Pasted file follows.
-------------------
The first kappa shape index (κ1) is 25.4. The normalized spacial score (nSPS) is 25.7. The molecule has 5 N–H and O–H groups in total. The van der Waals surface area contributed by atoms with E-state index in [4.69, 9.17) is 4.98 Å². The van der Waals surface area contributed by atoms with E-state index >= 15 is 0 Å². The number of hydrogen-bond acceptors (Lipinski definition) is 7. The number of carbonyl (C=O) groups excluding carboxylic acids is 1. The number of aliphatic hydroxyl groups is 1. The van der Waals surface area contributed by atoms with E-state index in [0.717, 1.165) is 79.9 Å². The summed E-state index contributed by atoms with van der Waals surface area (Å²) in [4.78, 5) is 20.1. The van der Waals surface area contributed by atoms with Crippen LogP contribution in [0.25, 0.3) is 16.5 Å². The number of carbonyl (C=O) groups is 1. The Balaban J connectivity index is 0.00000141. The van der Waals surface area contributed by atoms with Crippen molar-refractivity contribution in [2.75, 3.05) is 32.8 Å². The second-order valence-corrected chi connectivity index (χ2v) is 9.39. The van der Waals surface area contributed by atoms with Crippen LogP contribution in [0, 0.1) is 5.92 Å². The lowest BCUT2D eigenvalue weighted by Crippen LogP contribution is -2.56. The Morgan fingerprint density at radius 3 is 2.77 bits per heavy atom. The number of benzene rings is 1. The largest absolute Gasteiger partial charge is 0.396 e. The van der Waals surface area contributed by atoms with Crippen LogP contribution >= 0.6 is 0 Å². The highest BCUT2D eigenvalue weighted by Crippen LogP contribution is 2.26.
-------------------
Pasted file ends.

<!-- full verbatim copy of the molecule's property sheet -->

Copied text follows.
The first kappa shape index (κ1) is 25.4. The normalized spacial score (nSPS) is 25.7. The molecule has 5 N–H and O–H groups in total. The van der Waals surface area contributed by atoms with E-state index in [4.69, 9.17) is 4.98 Å². The van der Waals surface area contributed by atoms with E-state index >= 15 is 0 Å². The number of hydrogen-bond acceptors (Lipinski definition) is 7. The number of carbonyl (C=O) groups excluding carboxylic acids is 1. The number of aliphatic hydroxyl groups is 1. The van der Waals surface area contributed by atoms with E-state index in [0.717, 1.165) is 79.9 Å². The summed E-state index contributed by atoms with van der Waals surface area (Å²) in [4.78, 5) is 20.1. The van der Waals surface area contributed by atoms with Crippen LogP contribution in [0.25, 0.3) is 16.5 Å². The number of carbonyl (C=O) groups is 1. The Balaban J connectivity index is 0.00000141. The van der Waals surface area contributed by atoms with Crippen molar-refractivity contribution in [2.75, 3.05) is 32.8 Å². The second-order valence-corrected chi connectivity index (χ2v) is 9.39. The van der Waals surface area contributed by atoms with Crippen LogP contribution in [0, 0.1) is 5.92 Å². The lowest BCUT2D eigenvalue weighted by Crippen LogP contribution is -2.56. The Morgan fingerprint density at radius 3 is 2.77 bits per heavy atom. The number of benzene rings is 1. The largest absolute Gasteiger partial charge is 0.396 e. The van der Waals surface area contributed by atoms with Crippen LogP contribution >= 0.6 is 0 Å². The highest BCUT2D eigenvalue weighted by Crippen LogP contribution is 2.26.